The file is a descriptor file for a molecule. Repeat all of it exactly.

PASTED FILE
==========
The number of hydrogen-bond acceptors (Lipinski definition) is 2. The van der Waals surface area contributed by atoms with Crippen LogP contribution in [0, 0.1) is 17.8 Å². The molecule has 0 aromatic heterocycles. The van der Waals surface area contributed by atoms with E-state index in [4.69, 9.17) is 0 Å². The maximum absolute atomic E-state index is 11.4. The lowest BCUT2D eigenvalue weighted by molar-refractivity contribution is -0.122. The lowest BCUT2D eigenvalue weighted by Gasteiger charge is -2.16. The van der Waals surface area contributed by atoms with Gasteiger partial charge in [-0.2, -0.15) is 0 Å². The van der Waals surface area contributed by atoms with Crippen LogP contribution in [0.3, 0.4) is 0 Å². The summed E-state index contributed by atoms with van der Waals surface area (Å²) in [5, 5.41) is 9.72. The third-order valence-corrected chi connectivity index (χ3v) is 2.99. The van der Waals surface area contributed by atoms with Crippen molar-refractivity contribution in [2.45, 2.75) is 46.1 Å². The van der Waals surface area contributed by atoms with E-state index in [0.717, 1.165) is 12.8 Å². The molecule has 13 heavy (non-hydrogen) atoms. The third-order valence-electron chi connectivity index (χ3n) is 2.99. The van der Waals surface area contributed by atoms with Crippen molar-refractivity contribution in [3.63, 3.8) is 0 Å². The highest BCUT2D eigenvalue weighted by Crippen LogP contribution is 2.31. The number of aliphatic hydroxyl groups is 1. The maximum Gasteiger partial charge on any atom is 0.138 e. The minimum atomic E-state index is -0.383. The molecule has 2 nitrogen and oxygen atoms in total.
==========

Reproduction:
The number of hydrogen-bond acceptors (Lipinski definition) is 2. The van der Waals surface area contributed by atoms with Crippen LogP contribution in [0, 0.1) is 17.8 Å². The molecule has 0 aromatic heterocycles. The van der Waals surface area contributed by atoms with E-state index in [4.69, 9.17) is 0 Å². The maximum absolute atomic E-state index is 11.4. The lowest BCUT2D eigenvalue weighted by molar-refractivity contribution is -0.122. The lowest BCUT2D eigenvalue weighted by Gasteiger charge is -2.16. The van der Waals surface area contributed by atoms with Gasteiger partial charge in [-0.2, -0.15) is 0 Å². The van der Waals surface area contributed by atoms with Crippen LogP contribution in [0.3, 0.4) is 0 Å². The summed E-state index contributed by atoms with van der Waals surface area (Å²) in [5, 5.41) is 9.72. The third-order valence-corrected chi connectivity index (χ3v) is 2.99. The van der Waals surface area contributed by atoms with Crippen molar-refractivity contribution in [2.45, 2.75) is 46.1 Å². The van der Waals surface area contributed by atoms with E-state index in [0.717, 1.165) is 12.8 Å². The molecule has 13 heavy (non-hydrogen) atoms. The third-order valence-electron chi connectivity index (χ3n) is 2.99. The van der Waals surface area contributed by atoms with Crippen molar-refractivity contribution in [3.63, 3.8) is 0 Å². The highest BCUT2D eigenvalue weighted by Crippen LogP contribution is 2.31. The number of aliphatic hydroxyl groups is 1. The maximum Gasteiger partial charge on any atom is 0.138 e. The minimum atomic E-state index is -0.383. The molecule has 2 nitrogen and oxygen atoms in total.